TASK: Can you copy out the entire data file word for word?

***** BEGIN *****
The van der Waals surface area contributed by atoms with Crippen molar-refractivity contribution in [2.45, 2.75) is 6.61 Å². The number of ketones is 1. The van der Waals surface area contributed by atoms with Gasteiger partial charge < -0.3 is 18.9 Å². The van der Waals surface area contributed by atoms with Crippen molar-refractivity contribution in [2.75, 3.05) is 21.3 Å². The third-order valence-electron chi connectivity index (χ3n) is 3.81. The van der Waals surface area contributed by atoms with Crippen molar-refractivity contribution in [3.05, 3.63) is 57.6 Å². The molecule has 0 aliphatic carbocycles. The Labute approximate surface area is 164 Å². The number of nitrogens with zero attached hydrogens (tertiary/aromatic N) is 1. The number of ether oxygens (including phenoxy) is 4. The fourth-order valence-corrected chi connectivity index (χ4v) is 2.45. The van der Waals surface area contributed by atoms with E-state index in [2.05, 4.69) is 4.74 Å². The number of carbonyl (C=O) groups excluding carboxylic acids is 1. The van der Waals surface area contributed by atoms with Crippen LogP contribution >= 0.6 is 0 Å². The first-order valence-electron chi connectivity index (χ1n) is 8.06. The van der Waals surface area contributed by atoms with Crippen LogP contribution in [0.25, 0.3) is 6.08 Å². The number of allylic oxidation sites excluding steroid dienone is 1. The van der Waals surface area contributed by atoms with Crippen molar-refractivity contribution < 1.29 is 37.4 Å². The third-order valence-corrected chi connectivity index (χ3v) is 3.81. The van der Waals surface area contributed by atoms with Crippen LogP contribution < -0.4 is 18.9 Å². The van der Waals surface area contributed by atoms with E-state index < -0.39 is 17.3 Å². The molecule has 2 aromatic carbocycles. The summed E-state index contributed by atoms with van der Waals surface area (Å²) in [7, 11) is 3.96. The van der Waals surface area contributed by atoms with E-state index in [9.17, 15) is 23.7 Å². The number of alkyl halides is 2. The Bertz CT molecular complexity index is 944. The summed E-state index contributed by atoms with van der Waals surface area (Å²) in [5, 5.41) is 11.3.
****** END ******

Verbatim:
The van der Waals surface area contributed by atoms with Crippen molar-refractivity contribution in [2.45, 2.75) is 6.61 Å². The number of ketones is 1. The van der Waals surface area contributed by atoms with Gasteiger partial charge < -0.3 is 18.9 Å². The van der Waals surface area contributed by atoms with Crippen molar-refractivity contribution in [2.75, 3.05) is 21.3 Å². The third-order valence-electron chi connectivity index (χ3n) is 3.81. The van der Waals surface area contributed by atoms with Crippen molar-refractivity contribution in [3.05, 3.63) is 57.6 Å². The molecule has 0 aliphatic carbocycles. The Labute approximate surface area is 164 Å². The number of nitrogens with zero attached hydrogens (tertiary/aromatic N) is 1. The number of ether oxygens (including phenoxy) is 4. The fourth-order valence-corrected chi connectivity index (χ4v) is 2.45. The van der Waals surface area contributed by atoms with E-state index in [2.05, 4.69) is 4.74 Å². The number of carbonyl (C=O) groups excluding carboxylic acids is 1. The van der Waals surface area contributed by atoms with Crippen LogP contribution >= 0.6 is 0 Å². The first-order valence-electron chi connectivity index (χ1n) is 8.06. The van der Waals surface area contributed by atoms with Crippen LogP contribution in [0.25, 0.3) is 6.08 Å². The number of allylic oxidation sites excluding steroid dienone is 1. The van der Waals surface area contributed by atoms with Crippen molar-refractivity contribution < 1.29 is 37.4 Å². The third-order valence-corrected chi connectivity index (χ3v) is 3.81. The van der Waals surface area contributed by atoms with Crippen LogP contribution < -0.4 is 18.9 Å². The van der Waals surface area contributed by atoms with E-state index < -0.39 is 17.3 Å². The molecule has 2 aromatic carbocycles. The summed E-state index contributed by atoms with van der Waals surface area (Å²) in [7, 11) is 3.96. The van der Waals surface area contributed by atoms with E-state index in [9.17, 15) is 23.7 Å². The number of alkyl halides is 2. The Bertz CT molecular complexity index is 944. The summed E-state index contributed by atoms with van der Waals surface area (Å²) in [5, 5.41) is 11.3.